Dec 08, 2023
The Community Mental Health (CMH) concentration prepares students for practice in a variety of mental health settings, including psychiatric hospitals, residential treatment, county mental health clinics, correctional institutions, substance abuse treatment and other specialized programs.
The program is also offered through Extension and International Programs at a higher tuition rate.
Students must meet the CSU requirements for admission to a master’s degree program. Please consult the Graduate Admissions section in this catalog for complete information. In addition, requirements for admission to conditionally classified standing in the program include:
- Commitment to a two- or three-year course of study for completion of the M.S.W. program
- Have earned a minimum grade-point average of 3.0 in the last 60 semester units or last 90 quarter units as documented by official transcript(s) from all higher education institutions attended
- A strong liberal arts undergraduate foundation that is similar to the undergraduate graduation requirements from the California State University or University of California systems
- Evidence of language skills and/or cultural experiences appropriate to the diverse communities to be served
- One year of paid or volunteer experience in a human service context or related area
- Submission of a personal statement self-assessment essay. Students must respond to essay questions explaining why they would be good candidates for the program, including a description of their experience and/or commitment to social work, evidence of personal qualifications, motivation and potential that shows promise of becoming a successful social worker
- Submission of three letters of reference, including professional references and those from academic instructors
- Completion of an interview
- Submission of two applications - a CSUmentor (Cal State Apply) application and the Department of Social Work application submitted online to the department
- For international students from countries where English is not the official language, a score of 575 on the paper exam is required. A student scoring between 555-574 on the paper exam or 83-88 on the Internet-based TOEFL may be admitted conditionally depending upon an evaluation of the entire application file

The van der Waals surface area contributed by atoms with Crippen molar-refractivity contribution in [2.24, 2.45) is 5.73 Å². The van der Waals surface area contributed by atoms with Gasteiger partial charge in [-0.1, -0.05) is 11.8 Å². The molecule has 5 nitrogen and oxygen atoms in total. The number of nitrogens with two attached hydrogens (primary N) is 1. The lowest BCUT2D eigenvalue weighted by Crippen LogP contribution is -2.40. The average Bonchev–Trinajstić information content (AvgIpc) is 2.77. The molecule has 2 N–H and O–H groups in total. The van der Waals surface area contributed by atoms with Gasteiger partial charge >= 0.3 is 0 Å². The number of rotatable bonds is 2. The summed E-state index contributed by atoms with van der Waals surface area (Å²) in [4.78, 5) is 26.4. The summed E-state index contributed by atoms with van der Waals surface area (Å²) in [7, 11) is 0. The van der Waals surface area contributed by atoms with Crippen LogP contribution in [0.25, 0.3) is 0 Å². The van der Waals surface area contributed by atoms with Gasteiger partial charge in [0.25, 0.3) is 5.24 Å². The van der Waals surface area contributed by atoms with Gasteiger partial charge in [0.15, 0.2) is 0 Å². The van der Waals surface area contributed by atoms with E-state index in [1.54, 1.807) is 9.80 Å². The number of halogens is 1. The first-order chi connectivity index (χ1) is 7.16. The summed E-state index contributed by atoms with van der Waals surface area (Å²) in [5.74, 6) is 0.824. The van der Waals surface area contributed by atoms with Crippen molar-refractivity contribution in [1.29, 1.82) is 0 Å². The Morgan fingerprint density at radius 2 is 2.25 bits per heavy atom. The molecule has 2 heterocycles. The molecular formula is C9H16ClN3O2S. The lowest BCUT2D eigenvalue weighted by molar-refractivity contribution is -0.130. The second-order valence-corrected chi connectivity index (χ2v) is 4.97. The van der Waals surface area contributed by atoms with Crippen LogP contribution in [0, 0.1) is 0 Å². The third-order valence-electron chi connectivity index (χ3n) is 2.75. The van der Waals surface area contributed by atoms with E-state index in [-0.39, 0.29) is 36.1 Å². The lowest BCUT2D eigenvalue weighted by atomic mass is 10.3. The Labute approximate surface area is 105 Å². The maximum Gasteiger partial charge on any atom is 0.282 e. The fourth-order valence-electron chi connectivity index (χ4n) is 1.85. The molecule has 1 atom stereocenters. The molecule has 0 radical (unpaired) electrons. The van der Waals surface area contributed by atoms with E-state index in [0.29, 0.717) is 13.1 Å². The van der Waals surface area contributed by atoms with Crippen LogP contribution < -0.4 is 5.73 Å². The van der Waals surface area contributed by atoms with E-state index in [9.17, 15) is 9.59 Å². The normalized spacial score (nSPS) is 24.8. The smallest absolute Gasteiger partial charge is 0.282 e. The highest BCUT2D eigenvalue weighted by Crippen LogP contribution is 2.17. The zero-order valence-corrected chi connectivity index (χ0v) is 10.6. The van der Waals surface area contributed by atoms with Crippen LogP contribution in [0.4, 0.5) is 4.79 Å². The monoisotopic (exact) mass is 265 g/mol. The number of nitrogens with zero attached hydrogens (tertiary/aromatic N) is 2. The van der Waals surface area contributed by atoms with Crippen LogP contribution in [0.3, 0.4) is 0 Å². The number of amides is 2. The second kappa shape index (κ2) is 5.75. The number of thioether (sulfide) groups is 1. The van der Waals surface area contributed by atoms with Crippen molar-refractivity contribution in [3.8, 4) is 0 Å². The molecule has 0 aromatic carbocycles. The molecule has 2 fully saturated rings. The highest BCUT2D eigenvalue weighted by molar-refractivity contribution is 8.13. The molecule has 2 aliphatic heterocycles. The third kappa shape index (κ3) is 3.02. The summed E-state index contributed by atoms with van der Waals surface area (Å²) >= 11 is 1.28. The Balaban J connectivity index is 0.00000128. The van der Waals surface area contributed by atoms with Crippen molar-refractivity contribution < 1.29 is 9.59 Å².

- Accessibility Issues - Special accommodations for disabled students will be made on an individual student, as-needed basis in compliance with the CSUF Catalog (online catalog at fullerton.edu/disabledservices/handbook/SupportiveServices.htm)
- The Graduate Record Exam (GRE) may be submitted as an optional form of documentation, but is not required
Classification and Advancement to Candidacy
Advancement to classified standing and candidacy requires the student to maintain continued good academic standing in all coursework and field experiences. In the case of unsatisfactory academic performance, the chair of the Social Work Department, with the approval of the Office of Graduate Studies, shall recommend remediation or dismissal of a student.
Under special circumstances, a graduate student may be approved for a one-semester leave of absence or, with approval of the Social Work Department, for a two-semester leave. For such consideration, the student must be in good academic standing. (See the “Graduate Regulations ” section of this catalog for additional details concerning advancement to classified standing or candidacy.)
Students will be required to meet with their faculty adviser and declare a concentration during their first semester of study.
Upon admission to the program, each student is assigned to a faculty adviser. Advisers provide academic assistance, help students develop official study plans and monitor their progress throughout the duration of enrollment. Students must consult their adviser on a regular basis.
The M.S.W. requires completion over two years of full-time study, or a three-year program that slightly modifies this course of study and spreads the 60 units over three years. Foundation coursework is based on a generalist social work practice curriculum that prepares students for advanced academic work in one of three concentrations - Aging, Child Welfare or Community Mental Health. Students are exposed to lifespan perspectives that address life cycle issues and concepts from birth to old age. While the concentrations are designed to allow students to focus on a particular population, it is expected that the student’s education will involve sufficient foundational content to allow him or her to transfer this knowledge to any population or service setting.
The program will emphasize a Direct Practice method. This methodological approach is designed to prepare students for advanced practice and leadership roles in public and nonprofit social services agencies and in voluntary agencies serving aging populations, children, youth and families, and in those providing community mental health services to the chronically and seriously mentally ill.
Foundation Curriculum (30 units)
Advanced Curriculum: Community Mental Health (18 units)
Electives (6 units, 3 units of which must be practice-based, adviser approved)
Culminating Experience (6 units)